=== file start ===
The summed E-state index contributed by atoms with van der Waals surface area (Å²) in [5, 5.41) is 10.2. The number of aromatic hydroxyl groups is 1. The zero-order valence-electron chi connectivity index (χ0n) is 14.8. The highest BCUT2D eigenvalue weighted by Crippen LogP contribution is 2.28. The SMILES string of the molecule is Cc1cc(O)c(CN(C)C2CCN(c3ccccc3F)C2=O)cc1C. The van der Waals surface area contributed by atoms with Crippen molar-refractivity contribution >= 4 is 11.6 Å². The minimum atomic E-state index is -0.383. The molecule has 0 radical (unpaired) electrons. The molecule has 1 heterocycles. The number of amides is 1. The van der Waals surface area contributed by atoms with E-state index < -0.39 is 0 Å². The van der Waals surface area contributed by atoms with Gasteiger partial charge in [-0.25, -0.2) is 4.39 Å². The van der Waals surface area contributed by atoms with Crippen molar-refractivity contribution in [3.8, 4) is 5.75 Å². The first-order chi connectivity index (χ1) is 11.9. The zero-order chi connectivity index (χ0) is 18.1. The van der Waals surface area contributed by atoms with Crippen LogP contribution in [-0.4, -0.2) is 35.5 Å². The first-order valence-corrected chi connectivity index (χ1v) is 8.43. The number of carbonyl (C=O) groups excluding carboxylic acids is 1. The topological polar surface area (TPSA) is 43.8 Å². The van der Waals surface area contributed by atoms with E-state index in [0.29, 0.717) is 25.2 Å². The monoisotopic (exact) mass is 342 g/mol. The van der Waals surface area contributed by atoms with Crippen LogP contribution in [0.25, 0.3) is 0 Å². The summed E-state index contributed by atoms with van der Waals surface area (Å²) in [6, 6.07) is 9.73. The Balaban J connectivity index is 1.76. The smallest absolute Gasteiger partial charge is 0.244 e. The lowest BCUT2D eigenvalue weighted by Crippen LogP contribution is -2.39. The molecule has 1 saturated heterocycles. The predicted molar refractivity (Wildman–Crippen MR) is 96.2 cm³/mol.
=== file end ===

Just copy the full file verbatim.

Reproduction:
The summed E-state index contributed by atoms with van der Waals surface area (Å²) in [5, 5.41) is 10.2. The number of aromatic hydroxyl groups is 1. The zero-order valence-electron chi connectivity index (χ0n) is 14.8. The highest BCUT2D eigenvalue weighted by Crippen LogP contribution is 2.28. The SMILES string of the molecule is Cc1cc(O)c(CN(C)C2CCN(c3ccccc3F)C2=O)cc1C. The van der Waals surface area contributed by atoms with Crippen molar-refractivity contribution >= 4 is 11.6 Å². The minimum atomic E-state index is -0.383. The molecule has 0 radical (unpaired) electrons. The molecule has 1 heterocycles. The number of amides is 1. The van der Waals surface area contributed by atoms with E-state index < -0.39 is 0 Å². The van der Waals surface area contributed by atoms with Gasteiger partial charge in [-0.25, -0.2) is 4.39 Å². The van der Waals surface area contributed by atoms with Crippen molar-refractivity contribution in [3.8, 4) is 5.75 Å². The first-order chi connectivity index (χ1) is 11.9. The zero-order chi connectivity index (χ0) is 18.1. The van der Waals surface area contributed by atoms with Crippen LogP contribution in [-0.4, -0.2) is 35.5 Å². The first-order valence-corrected chi connectivity index (χ1v) is 8.43. The number of carbonyl (C=O) groups excluding carboxylic acids is 1. The topological polar surface area (TPSA) is 43.8 Å². The van der Waals surface area contributed by atoms with E-state index in [0.29, 0.717) is 25.2 Å². The monoisotopic (exact) mass is 342 g/mol. The van der Waals surface area contributed by atoms with Crippen LogP contribution in [0.25, 0.3) is 0 Å². The summed E-state index contributed by atoms with van der Waals surface area (Å²) in [6, 6.07) is 9.73. The Balaban J connectivity index is 1.76. The smallest absolute Gasteiger partial charge is 0.244 e. The lowest BCUT2D eigenvalue weighted by Crippen LogP contribution is -2.39. The molecule has 1 saturated heterocycles. The predicted molar refractivity (Wildman–Crippen MR) is 96.2 cm³/mol.